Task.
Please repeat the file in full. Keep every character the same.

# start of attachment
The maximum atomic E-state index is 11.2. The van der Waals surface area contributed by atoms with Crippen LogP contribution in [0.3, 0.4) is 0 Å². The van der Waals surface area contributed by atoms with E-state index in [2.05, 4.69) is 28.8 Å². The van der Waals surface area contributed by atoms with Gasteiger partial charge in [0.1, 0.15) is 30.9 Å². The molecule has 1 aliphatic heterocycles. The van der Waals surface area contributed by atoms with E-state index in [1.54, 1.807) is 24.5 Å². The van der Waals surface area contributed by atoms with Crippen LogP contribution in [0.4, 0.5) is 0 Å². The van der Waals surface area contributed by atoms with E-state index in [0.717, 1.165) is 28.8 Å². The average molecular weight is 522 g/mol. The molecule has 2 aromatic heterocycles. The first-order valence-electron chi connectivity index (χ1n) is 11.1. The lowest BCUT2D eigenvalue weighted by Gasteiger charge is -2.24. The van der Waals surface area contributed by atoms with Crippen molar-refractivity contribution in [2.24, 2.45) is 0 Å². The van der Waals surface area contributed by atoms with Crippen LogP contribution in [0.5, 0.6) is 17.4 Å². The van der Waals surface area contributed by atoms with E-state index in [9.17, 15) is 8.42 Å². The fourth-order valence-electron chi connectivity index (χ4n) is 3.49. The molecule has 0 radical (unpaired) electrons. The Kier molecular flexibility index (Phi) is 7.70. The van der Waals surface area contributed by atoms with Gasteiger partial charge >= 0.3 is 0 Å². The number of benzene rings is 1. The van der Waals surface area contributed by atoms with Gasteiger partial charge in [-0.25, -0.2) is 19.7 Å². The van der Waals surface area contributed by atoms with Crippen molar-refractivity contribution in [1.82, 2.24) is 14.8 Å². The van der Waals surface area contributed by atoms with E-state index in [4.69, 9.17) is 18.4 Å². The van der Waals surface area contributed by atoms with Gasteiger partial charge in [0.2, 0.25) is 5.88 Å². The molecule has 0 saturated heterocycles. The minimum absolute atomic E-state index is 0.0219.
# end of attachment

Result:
The maximum atomic E-state index is 11.2. The van der Waals surface area contributed by atoms with Crippen LogP contribution in [0.3, 0.4) is 0 Å². The van der Waals surface area contributed by atoms with E-state index in [2.05, 4.69) is 28.8 Å². The van der Waals surface area contributed by atoms with Gasteiger partial charge in [0.1, 0.15) is 30.9 Å². The molecule has 1 aliphatic heterocycles. The van der Waals surface area contributed by atoms with E-state index in [1.54, 1.807) is 24.5 Å². The van der Waals surface area contributed by atoms with Crippen LogP contribution in [0.4, 0.5) is 0 Å². The van der Waals surface area contributed by atoms with E-state index in [0.717, 1.165) is 28.8 Å². The average molecular weight is 522 g/mol. The molecule has 2 aromatic heterocycles. The first-order valence-electron chi connectivity index (χ1n) is 11.1. The lowest BCUT2D eigenvalue weighted by Gasteiger charge is -2.24. The van der Waals surface area contributed by atoms with Crippen molar-refractivity contribution in [2.24, 2.45) is 0 Å². The van der Waals surface area contributed by atoms with Crippen LogP contribution in [0.5, 0.6) is 17.4 Å². The van der Waals surface area contributed by atoms with E-state index in [9.17, 15) is 8.42 Å². The fourth-order valence-electron chi connectivity index (χ4n) is 3.49. The molecule has 0 radical (unpaired) electrons. The Kier molecular flexibility index (Phi) is 7.70. The van der Waals surface area contributed by atoms with Gasteiger partial charge >= 0.3 is 0 Å². The number of benzene rings is 1. The van der Waals surface area contributed by atoms with Gasteiger partial charge in [-0.25, -0.2) is 19.7 Å². The van der Waals surface area contributed by atoms with Crippen molar-refractivity contribution in [1.82, 2.24) is 14.8 Å². The van der Waals surface area contributed by atoms with E-state index in [4.69, 9.17) is 18.4 Å². The van der Waals surface area contributed by atoms with Gasteiger partial charge in [0.2, 0.25) is 5.88 Å². The molecule has 0 saturated heterocycles. The minimum absolute atomic E-state index is 0.0219.